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From Luc Maisonobe <Luc.Maison...@free.fr>
Subject Re: svn commit: r995035 - /commons/proper/math/trunk/src/main/java/org/apache/commons/math/optimization/univariate/BrentOptimizer.java
Date Fri, 10 Sep 2010 21:00:56 GMT
Le 10/09/2010 22:55, Gilles Sadowski a écrit :
>>> I don't know whether it is one of those rare cases. The algorithm
>>> description in ALGOL uses the "=" sign while the FORTRAN implementation (in
>>> the appendix) works around the problem by inversing the checks:
>>
>> It may be the case. There is a similar one in the Brent solver, the
>> semantic of the test is to check if we have just set one intermediate
>> value exactly to one of the bound or if it is a result of some
>> interpolation.
>>
>> Exact equality or inequality should be considered with the same care. In
>> many cases, they should be replaced by proximity checks. Proximity
>> checks need a threshold and it is very difficult to find a general one
>> (some people may well use numbers in the range of 1.0e-50 which is
>> perfectly computable in floating point).
>>
>> There is also one very special trick with doubles equality and
>> inequality: tests involving NaN always return false. So if for example x
>> is a NaN and y is a regular number (normal, subnormal or infinite), all
>> the following tests will return false, even the two last ones!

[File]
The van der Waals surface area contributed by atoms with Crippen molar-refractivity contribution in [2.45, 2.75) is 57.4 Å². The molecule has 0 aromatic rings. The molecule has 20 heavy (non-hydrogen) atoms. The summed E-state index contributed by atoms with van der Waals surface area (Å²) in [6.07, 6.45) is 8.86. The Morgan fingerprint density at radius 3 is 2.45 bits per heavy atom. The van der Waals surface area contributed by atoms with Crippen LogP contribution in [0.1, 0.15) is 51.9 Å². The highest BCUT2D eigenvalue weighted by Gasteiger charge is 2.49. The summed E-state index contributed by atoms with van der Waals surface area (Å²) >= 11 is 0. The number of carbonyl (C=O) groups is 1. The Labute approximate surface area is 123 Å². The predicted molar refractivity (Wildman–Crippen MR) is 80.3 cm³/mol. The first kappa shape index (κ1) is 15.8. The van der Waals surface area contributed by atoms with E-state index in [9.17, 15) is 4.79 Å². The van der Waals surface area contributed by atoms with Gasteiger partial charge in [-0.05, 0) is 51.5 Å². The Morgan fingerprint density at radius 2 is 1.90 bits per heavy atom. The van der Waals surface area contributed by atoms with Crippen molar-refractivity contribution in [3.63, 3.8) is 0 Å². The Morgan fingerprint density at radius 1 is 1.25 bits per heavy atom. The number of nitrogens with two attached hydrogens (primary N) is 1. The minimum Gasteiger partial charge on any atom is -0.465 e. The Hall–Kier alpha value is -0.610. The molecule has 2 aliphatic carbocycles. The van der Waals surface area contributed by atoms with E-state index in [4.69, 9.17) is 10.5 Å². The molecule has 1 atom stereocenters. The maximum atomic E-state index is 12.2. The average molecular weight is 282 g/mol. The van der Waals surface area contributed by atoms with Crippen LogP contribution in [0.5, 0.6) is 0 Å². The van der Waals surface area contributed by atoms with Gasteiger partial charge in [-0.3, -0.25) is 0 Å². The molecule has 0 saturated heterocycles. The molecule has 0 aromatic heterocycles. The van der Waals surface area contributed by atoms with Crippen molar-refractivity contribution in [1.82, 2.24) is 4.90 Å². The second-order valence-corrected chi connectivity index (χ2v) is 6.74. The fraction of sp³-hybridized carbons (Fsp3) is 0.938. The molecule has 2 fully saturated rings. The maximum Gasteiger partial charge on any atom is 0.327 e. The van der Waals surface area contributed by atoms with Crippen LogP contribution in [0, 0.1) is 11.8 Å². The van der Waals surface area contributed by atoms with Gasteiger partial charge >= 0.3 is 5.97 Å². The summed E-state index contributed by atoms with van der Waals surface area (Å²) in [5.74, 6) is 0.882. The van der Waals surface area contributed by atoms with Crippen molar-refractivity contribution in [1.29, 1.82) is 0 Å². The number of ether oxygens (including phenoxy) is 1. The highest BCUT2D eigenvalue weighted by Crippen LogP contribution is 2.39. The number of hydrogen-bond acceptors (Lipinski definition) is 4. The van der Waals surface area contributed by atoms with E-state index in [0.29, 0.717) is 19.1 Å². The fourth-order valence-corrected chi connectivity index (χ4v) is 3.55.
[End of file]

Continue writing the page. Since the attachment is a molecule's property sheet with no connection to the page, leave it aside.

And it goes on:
>>
>>  x < y, x > y, x <= y, x >= y, x == y, x != y, x == x
>>
>> This implies that replacing (x == y) by !(x != y) is a safe replacement
>> only if there are no NaNs involved.
>>
>> However, I don't think the test here has been written with NaNs in mind,
>> so I guess it really is a check for interpolation or no interpolation. I
>> did not check the algorithm, though.
> 
> I don't think so either.
> With the current change, the meaning is as close to "==" as possible since
> only two adjacent floating point numbers are considered equal by method
> "equals" from "MathUtils". So if checkstyle is happy with that, we could
> leave so without much risk, I think.

That's fine to me.

Luc

> 
> Gilles
> 
>>>>> -                    } else if (fu <= fv || v == x || v == w) {
>>>>> +                    } else if (fu <= fv ||
>>>>> +                               MathUtils.equals(v, x) ||
>>>>> +                               MathUtils.equals(v, w)) {
>>>>>                          v = u;
>>>>>                          fv = fu;
> 
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